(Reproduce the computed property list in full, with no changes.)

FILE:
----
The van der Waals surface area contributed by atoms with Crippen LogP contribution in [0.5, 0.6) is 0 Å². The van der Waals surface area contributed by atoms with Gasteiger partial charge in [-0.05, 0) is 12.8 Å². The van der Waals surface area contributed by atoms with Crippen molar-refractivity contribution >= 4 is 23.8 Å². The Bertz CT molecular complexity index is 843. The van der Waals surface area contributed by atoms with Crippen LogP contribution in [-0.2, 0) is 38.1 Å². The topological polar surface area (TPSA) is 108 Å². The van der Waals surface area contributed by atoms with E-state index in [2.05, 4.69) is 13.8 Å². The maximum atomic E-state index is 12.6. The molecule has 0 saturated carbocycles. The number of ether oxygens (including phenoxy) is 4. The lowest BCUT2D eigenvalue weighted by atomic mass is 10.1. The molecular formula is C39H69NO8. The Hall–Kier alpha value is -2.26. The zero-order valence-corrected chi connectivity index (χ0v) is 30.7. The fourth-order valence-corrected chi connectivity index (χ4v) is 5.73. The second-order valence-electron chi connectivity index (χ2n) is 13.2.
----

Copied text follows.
The van der Waals surface area contributed by atoms with Crippen LogP contribution in [0.5, 0.6) is 0 Å². The van der Waals surface area contributed by atoms with Gasteiger partial charge in [-0.05, 0) is 12.8 Å². The van der Waals surface area contributed by atoms with Crippen molar-refractivity contribution >= 4 is 23.8 Å². The Bertz CT molecular complexity index is 843. The van der Waals surface area contributed by atoms with Crippen LogP contribution in [-0.2, 0) is 38.1 Å². The topological polar surface area (TPSA) is 108 Å². The van der Waals surface area contributed by atoms with E-state index in [2.05, 4.69) is 13.8 Å². The maximum atomic E-state index is 12.6. The molecule has 0 saturated carbocycles. The number of ether oxygens (including phenoxy) is 4. The lowest BCUT2D eigenvalue weighted by atomic mass is 10.1. The molecular formula is C39H69NO8. The Hall–Kier alpha value is -2.26. The zero-order valence-corrected chi connectivity index (χ0v) is 30.7. The fourth-order valence-corrected chi connectivity index (χ4v) is 5.73. The second-order valence-electron chi connectivity index (χ2n) is 13.2.